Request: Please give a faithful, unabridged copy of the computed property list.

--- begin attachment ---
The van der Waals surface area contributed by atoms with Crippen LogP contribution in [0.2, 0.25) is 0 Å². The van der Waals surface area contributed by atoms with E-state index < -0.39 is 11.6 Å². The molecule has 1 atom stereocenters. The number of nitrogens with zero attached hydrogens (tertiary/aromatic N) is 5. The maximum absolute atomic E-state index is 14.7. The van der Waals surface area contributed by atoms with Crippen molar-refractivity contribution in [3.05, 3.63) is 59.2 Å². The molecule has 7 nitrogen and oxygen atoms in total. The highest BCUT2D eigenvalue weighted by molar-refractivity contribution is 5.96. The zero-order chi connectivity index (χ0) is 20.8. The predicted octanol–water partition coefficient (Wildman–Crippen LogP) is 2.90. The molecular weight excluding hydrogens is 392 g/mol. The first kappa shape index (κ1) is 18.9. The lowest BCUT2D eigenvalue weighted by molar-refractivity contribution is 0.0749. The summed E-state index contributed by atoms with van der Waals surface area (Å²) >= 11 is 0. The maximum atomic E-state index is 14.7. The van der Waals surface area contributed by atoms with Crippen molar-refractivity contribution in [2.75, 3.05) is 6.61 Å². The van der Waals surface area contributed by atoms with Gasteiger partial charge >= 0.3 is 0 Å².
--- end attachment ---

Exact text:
The van der Waals surface area contributed by atoms with Crippen LogP contribution in [0.2, 0.25) is 0 Å². The van der Waals surface area contributed by atoms with E-state index < -0.39 is 11.6 Å². The molecule has 1 atom stereocenters. The number of nitrogens with zero attached hydrogens (tertiary/aromatic N) is 5. The maximum absolute atomic E-state index is 14.7. The van der Waals surface area contributed by atoms with Crippen molar-refractivity contribution in [3.05, 3.63) is 59.2 Å². The molecule has 7 nitrogen and oxygen atoms in total. The highest BCUT2D eigenvalue weighted by molar-refractivity contribution is 5.96. The zero-order chi connectivity index (χ0) is 20.8. The predicted octanol–water partition coefficient (Wildman–Crippen LogP) is 2.90. The molecular weight excluding hydrogens is 392 g/mol. The first kappa shape index (κ1) is 18.9. The lowest BCUT2D eigenvalue weighted by molar-refractivity contribution is 0.0749. The summed E-state index contributed by atoms with van der Waals surface area (Å²) >= 11 is 0. The maximum atomic E-state index is 14.7. The van der Waals surface area contributed by atoms with Crippen molar-refractivity contribution in [2.75, 3.05) is 6.61 Å². The van der Waals surface area contributed by atoms with Gasteiger partial charge >= 0.3 is 0 Å².